I’d actually go as far as to say that at least with ‘The Unborn’, director and writer, David S. Goyer has at least tried to create something scary and actually original! The script is all over the place; not actually quite deciding which type of ‘scary’ the film wants to take on. There are some genuinely tense moments though, and the cast can actually all act – which is nice in a decade where all we’re seeing is terrible actors in regurgitated movies that were made better years beforehand.

The film lets itself down by not sticking with the direction the script originally seemed to be headed; as the ideas of concentration camps, evil experiments and strange pregnancies does all come across as creepy. It’s the fact we lose this for a story that goes all over the place with plot, pacing, and scare tactics (mostly relying on jumps) that lets the film down. One can see how on paper the film would have sounded good, and it does have its creepy moments – but the awful exorcism ending leaves the audience wanting more; and not the obvious twist they do get.

The pacing, mood and tension of the film, I felt, were all kept up quite nicely throughout. I genuinely did want to find out what was happening at first, and at first it seemed like Goyer had given us a good old fashioned haunting ghost story.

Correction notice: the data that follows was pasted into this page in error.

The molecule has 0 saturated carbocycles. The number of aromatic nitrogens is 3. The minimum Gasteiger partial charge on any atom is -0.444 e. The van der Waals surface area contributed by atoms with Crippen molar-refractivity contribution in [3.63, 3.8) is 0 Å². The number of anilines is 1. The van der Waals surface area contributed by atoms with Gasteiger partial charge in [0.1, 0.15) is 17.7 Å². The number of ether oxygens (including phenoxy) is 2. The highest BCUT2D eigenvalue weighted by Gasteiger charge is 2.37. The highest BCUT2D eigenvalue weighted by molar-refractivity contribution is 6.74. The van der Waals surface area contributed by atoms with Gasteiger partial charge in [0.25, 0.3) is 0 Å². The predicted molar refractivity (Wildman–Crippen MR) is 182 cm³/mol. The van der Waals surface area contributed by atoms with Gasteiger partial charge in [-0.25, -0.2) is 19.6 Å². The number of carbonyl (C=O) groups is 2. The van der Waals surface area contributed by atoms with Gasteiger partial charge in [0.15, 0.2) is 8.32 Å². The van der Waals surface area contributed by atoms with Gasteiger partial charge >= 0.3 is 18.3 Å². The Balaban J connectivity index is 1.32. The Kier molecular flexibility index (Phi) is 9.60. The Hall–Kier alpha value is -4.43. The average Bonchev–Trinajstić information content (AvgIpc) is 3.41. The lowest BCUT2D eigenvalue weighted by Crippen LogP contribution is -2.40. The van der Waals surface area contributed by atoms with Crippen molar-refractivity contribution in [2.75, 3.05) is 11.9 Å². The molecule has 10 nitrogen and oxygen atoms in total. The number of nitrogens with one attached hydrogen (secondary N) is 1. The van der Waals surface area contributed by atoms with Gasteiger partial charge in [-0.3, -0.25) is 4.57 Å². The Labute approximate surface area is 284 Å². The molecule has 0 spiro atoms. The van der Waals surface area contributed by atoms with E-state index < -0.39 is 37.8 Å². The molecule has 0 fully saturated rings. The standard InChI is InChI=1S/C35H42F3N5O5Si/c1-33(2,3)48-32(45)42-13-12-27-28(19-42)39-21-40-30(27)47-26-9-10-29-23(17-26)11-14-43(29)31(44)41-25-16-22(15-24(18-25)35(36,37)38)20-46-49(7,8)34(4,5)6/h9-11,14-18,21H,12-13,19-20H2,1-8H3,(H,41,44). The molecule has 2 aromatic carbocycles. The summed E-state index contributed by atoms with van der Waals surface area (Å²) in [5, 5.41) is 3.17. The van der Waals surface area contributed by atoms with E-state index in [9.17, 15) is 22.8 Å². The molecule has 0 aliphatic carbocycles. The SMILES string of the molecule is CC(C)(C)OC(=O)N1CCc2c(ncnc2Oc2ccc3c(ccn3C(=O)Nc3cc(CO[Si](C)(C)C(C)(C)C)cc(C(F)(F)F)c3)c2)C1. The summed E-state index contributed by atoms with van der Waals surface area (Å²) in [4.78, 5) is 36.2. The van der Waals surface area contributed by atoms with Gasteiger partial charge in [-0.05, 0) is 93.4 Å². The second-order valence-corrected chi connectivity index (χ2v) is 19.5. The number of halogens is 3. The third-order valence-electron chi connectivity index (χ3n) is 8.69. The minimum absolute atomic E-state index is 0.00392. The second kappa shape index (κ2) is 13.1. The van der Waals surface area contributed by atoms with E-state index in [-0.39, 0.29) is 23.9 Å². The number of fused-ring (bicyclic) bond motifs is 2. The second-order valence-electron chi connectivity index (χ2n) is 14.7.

Odette Yustman (Cloverfield) as Casey, the films leading lady, is more than capable of carrying the film – she just looks a bit too perfect the entire way through for her to be believable as a horror heroine in turmoil; her make-up is always great, her hair perfectly placed – and she’s never really as terrified as you would be; even during her exorcism. Meagan Good plays Casey’s best-friend, Romy, and the two do act well together; with Romy’s character even being developed slightly as a kooky spiritualist. Cam Gigandet (’Burlesque’) plays Mark Hardigan, Casey’s boyfriend, who is more eye candy than shoulder to cry on; though he does come in handy in the latter part of the film. The best part of the movie is the dialogue between the teenage characters, and that’s why it’s a shame we don’t see more of them relating to each other and trying to uncover the mystery together.

Instead, we have Odette Yustman walking around in creepy dreams, dressed scantily clad, and looking pretty whenever the moment can be taken advantage of; and there are a lot of these. Goyer certainly does like to show off his leading ladies ‘assets’ unnecessarily. Gary Oldman as Rabbi Joseph Sendak is wasted, and his basketball playing, exorcism expert friend is hilariously miscast.

‘The Unborn’ starts out promising a good ghost story with strong character bonding, but quickly falls into the mould of the boring and stale modern day PG-13 horror, which won’t appeal to horror fans, unless they’re too young to be proper horror fans. The film does have some stand out moments, but its lack lustre ending looses the plot. It’s worth a watch, especially if you like scary movies but don’t want to be terrified.